There were a lot of great things about this past weekend running through Disneyland during the Tinkerbell Half Marathon Weekend. I ran the Pixie Dust Challenge which includes both the Tinkerbell 10k on Saturday and the Tinkerbell Half on Sunday. I had a great time visiting the parks and spending time with friends that I don’t get to see very often. However, there were a few things about the way the 10k was setup that really bothered me. Read along and take it as my 2 cents.
- Both the Princess and Tinkerbell Half Marathon do not allow males to win awards during the 13.1 mile events. I understand this idea and agree. They do not want a man to be the first one to cross the finish line so they remove the incentive to run fast. To help even more all the boys start in Corral B and give 1,000ish girls a 7 minute head start. Got it, sounds great.
- For the Princess Half Weekend I started in Corral A for the 10k & B for the half. That’s because they do offer awards for the 10k. However, for some reason this weekend I was placed in Corral B; I assumed this was because B stands for Boy. But as I stood on the front line of the corral that morning waiting for the race to start, waiting to try to set a new PR, waiting to try to podium in my division (like I did in February at Princess) I watch male after male enter the corral in front of me.
- The races starts and within the first mile (remember Corral A had a 7 minute head start) I’m weaving in and out of traffic of walkers already. Walkers! Coming out of the first corral of the race and I’ve caught them in the opening minutes of my run. I spend the entire race weaving in and out of people and miss a PR by less than 10 seconds. For the life of me I can’t understand why some males were allowed in A while others were not. So in typical Joe fashion I made a spreadsheet and started to crunch some numbers.
- There were 106 Men in my division Age 25-29
- 7 of those Men had a difference of Clock time and Chip time of less than a minute, meaning they started in Corral A.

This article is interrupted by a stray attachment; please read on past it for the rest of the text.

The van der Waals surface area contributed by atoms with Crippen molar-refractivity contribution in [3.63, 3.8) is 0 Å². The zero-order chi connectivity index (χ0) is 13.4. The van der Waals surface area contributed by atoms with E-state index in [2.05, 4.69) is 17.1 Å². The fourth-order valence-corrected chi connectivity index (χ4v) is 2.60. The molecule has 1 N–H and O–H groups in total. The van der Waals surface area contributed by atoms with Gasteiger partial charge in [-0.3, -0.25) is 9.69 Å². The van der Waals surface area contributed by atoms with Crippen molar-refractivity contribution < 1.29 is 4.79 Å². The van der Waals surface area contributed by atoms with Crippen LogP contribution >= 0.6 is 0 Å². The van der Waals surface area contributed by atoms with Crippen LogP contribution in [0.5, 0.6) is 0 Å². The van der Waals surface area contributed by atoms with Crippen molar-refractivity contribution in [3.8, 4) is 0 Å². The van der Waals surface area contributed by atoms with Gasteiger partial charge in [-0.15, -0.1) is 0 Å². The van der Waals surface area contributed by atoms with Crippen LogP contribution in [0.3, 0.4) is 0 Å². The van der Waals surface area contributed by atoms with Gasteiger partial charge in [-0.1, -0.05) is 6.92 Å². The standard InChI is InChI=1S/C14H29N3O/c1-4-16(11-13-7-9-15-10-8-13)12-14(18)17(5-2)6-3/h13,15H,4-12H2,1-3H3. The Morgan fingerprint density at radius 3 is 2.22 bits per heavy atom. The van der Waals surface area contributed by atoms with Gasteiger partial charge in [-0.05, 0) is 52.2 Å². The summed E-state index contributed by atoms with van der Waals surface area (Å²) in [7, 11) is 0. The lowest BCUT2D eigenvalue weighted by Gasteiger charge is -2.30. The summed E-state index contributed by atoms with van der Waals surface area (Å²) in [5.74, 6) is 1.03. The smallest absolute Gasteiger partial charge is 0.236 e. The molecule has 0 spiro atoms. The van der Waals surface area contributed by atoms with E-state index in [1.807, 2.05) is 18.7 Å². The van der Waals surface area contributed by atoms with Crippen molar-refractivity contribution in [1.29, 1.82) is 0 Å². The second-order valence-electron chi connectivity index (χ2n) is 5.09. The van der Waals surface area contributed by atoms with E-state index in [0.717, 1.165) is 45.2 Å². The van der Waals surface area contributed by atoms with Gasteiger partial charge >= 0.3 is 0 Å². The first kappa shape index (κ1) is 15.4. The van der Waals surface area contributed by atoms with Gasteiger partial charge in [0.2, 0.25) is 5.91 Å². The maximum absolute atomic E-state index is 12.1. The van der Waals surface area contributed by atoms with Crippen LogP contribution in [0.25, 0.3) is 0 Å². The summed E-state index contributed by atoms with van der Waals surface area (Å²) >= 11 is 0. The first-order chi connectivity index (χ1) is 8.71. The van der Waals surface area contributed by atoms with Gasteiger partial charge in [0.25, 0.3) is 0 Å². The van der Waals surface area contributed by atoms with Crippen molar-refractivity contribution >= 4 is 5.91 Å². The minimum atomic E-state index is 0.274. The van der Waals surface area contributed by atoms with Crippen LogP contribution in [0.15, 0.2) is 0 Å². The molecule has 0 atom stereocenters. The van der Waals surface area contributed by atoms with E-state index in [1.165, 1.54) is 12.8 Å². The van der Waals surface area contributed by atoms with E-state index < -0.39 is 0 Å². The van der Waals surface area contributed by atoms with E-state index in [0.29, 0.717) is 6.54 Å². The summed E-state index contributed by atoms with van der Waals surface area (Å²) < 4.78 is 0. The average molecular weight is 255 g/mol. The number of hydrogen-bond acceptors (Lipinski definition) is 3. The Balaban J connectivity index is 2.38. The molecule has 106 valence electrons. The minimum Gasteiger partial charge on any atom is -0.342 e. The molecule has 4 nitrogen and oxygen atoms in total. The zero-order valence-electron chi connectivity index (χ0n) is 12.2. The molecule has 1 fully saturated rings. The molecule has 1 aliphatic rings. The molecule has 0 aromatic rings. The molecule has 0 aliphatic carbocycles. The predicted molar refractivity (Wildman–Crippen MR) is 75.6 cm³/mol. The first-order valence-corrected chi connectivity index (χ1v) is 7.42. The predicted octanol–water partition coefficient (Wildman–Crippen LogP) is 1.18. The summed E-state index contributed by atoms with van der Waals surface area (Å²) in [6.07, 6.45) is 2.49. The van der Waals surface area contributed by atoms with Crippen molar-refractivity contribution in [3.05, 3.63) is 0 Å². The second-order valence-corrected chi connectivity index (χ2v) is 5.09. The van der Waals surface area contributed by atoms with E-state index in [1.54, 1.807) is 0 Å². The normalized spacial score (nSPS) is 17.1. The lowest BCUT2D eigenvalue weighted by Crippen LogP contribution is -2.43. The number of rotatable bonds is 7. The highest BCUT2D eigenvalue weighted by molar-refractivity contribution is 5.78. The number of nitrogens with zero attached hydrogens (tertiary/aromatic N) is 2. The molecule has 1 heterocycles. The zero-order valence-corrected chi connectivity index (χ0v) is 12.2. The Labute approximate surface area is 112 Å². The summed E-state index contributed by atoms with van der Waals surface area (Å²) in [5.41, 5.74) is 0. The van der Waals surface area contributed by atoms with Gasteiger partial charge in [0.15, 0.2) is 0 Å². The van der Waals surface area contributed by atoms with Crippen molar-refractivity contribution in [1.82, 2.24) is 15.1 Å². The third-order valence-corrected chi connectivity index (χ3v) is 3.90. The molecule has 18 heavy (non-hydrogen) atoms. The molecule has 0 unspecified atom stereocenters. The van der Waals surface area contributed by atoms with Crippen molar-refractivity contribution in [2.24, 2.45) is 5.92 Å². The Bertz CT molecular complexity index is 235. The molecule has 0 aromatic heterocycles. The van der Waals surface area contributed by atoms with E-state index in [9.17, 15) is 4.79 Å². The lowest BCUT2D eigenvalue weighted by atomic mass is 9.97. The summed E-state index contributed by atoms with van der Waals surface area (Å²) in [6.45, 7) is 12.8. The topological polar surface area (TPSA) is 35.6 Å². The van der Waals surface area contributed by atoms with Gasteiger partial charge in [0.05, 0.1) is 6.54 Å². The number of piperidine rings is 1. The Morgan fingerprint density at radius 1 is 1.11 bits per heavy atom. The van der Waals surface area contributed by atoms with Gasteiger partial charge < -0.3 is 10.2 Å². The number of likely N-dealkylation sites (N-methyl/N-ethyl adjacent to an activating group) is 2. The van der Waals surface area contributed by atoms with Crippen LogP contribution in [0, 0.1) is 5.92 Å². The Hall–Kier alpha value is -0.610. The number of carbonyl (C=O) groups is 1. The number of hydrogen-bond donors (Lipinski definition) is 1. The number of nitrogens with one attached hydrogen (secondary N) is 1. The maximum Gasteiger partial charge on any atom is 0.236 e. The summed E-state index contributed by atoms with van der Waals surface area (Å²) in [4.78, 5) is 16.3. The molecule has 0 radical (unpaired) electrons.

- The fastest finish of those 7 men was a 1:05:41 (22 minutes behind my chip time, 16 minutes behind my clock time) Meaning I passed by him on the course before reaching mile marker 5.
- The 3 fastest males and overall winners all started in Corral A. If you offer awards to runners why should you pick and choose who is able to compete for them.
- I finished with a net time of 43:39; 7:05 behind the clock time. Finishing 2nd in my division and 16th overall male. 1st place in my division was over a minute ahead of me. The traffic that I fought through wouldn’t have made up that time, but I may have shaved off those 9 seconds I needed to finish with a new 10k PR.
Then there’s another issue that I have. The last person to finish the race. The official final finisher. I’m going to catch heat for the following bullet points, I’m aware. I’m sure his story is inspiring. I’m sure he overcame all odds to make it to Disneyland and finish the 10k. Please know that I work hard to advocate the importance of a healthy lifestyle and being active to my family, my friends, and my students. Getting to a starting line of your first race or your first race of a certain distance is hard. I chickened out of the first 5k I had registered for because I didn’t think I could do it.
- Starting a number of years ago runDisney started doing an admirable but not highly publicized thing of celebrating the final finisher of the race. They receive the same treatment as the winner does. Confetti flies, crowds cheer, music plays, the characters all run across the line with them. I’ve watched it, it’s an emotional time for the runner and for the spectator. As runners we know what that finish line is like every single time you take the final corner and see it.
- Saturday afternoon runDisney posted on Facebook pictures of the last place finisher of the 10k. His name was Gary, he crossed the line confetti went off, it was a great moment. His bib said Corral A. However, I looked through the results page and he’s not listed anywhere.
- There were 8,572 finishers in the Tinkerbell 10k. The man who finished 8,572nd had a net time of 2:30 & change. Also, started his race from Corral A (his chip time and clock time are identical)
- There were 72 males whose Chip time and Clock time are less than 2 minutes apart, meaning these men started in Corral A. Of those 72 males 9 of them finished the race in under an hour… 9!
- 9 men were given the opportunity to race with open roads ahead of them, 9 out of 1,193.
- The longest time of those 72 males was official last place finisher named Art. He was also the only person outside of the top 3 males who have the clock time listed as exactly the same as his chip time. Did he start the race toeing the front line of the corral A?
- The 3rd place overall male finished with a net time of 40:20, 3 male runners from Corral B finished with a faster chip time than that but have been cast to age group awards because Overall Awards are placed by the clock.
I can not be the only person outraged by this situation. If awards are available runDisney shouldn’t be hand picking who has the opportunity to race for them. Part of me also feels like runDisney is attempting to select who they feel will be the last place finsiher. Staging an inspiration story and finish together to keep people feeling that the Disney magic is present in each of their events. In the mean time this man, who may have worked hard to get to the finish line is exploited.